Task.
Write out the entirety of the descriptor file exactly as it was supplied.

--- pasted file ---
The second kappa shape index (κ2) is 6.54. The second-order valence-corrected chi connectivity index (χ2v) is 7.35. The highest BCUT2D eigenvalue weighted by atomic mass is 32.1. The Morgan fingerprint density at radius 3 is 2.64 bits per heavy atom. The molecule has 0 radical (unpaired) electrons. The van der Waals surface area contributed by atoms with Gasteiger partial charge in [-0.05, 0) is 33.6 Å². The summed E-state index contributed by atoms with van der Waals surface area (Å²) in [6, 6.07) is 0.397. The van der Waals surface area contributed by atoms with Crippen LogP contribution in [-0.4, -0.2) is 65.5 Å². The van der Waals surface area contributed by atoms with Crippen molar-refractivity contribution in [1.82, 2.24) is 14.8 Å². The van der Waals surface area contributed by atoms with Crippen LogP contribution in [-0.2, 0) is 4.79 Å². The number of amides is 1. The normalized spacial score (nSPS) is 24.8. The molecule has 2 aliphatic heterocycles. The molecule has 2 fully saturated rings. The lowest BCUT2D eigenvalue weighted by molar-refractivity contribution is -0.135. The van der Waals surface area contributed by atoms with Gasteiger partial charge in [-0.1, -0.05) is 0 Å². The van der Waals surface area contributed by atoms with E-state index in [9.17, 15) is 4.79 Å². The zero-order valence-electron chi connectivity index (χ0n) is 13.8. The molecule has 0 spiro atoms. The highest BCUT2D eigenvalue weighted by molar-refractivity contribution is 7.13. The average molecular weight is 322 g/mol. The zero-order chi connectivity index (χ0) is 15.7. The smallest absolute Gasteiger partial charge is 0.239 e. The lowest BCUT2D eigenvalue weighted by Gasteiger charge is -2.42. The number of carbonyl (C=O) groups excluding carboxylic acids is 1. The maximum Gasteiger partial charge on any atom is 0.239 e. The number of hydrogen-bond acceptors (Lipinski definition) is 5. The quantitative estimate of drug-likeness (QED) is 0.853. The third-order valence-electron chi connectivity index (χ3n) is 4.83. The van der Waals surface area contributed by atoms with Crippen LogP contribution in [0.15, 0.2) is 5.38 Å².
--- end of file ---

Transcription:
The second kappa shape index (κ2) is 6.54. The second-order valence-corrected chi connectivity index (χ2v) is 7.35. The highest BCUT2D eigenvalue weighted by atomic mass is 32.1. The Morgan fingerprint density at radius 3 is 2.64 bits per heavy atom. The molecule has 0 radical (unpaired) electrons. The van der Waals surface area contributed by atoms with Gasteiger partial charge in [-0.05, 0) is 33.6 Å². The summed E-state index contributed by atoms with van der Waals surface area (Å²) in [6, 6.07) is 0.397. The van der Waals surface area contributed by atoms with Crippen LogP contribution in [-0.4, -0.2) is 65.5 Å². The van der Waals surface area contributed by atoms with Crippen molar-refractivity contribution in [1.82, 2.24) is 14.8 Å². The van der Waals surface area contributed by atoms with Crippen LogP contribution in [-0.2, 0) is 4.79 Å². The number of amides is 1. The normalized spacial score (nSPS) is 24.8. The molecule has 2 aliphatic heterocycles. The molecule has 2 fully saturated rings. The lowest BCUT2D eigenvalue weighted by molar-refractivity contribution is -0.135. The van der Waals surface area contributed by atoms with Gasteiger partial charge in [-0.1, -0.05) is 0 Å². The van der Waals surface area contributed by atoms with E-state index in [9.17, 15) is 4.79 Å². The zero-order valence-electron chi connectivity index (χ0n) is 13.8. The molecule has 0 spiro atoms. The highest BCUT2D eigenvalue weighted by molar-refractivity contribution is 7.13. The average molecular weight is 322 g/mol. The zero-order chi connectivity index (χ0) is 15.7. The smallest absolute Gasteiger partial charge is 0.239 e. The lowest BCUT2D eigenvalue weighted by Gasteiger charge is -2.42. The number of carbonyl (C=O) groups excluding carboxylic acids is 1. The maximum Gasteiger partial charge on any atom is 0.239 e. The number of hydrogen-bond acceptors (Lipinski definition) is 5. The quantitative estimate of drug-likeness (QED) is 0.853. The third-order valence-electron chi connectivity index (χ3n) is 4.83. The van der Waals surface area contributed by atoms with Crippen LogP contribution in [0.15, 0.2) is 5.38 Å².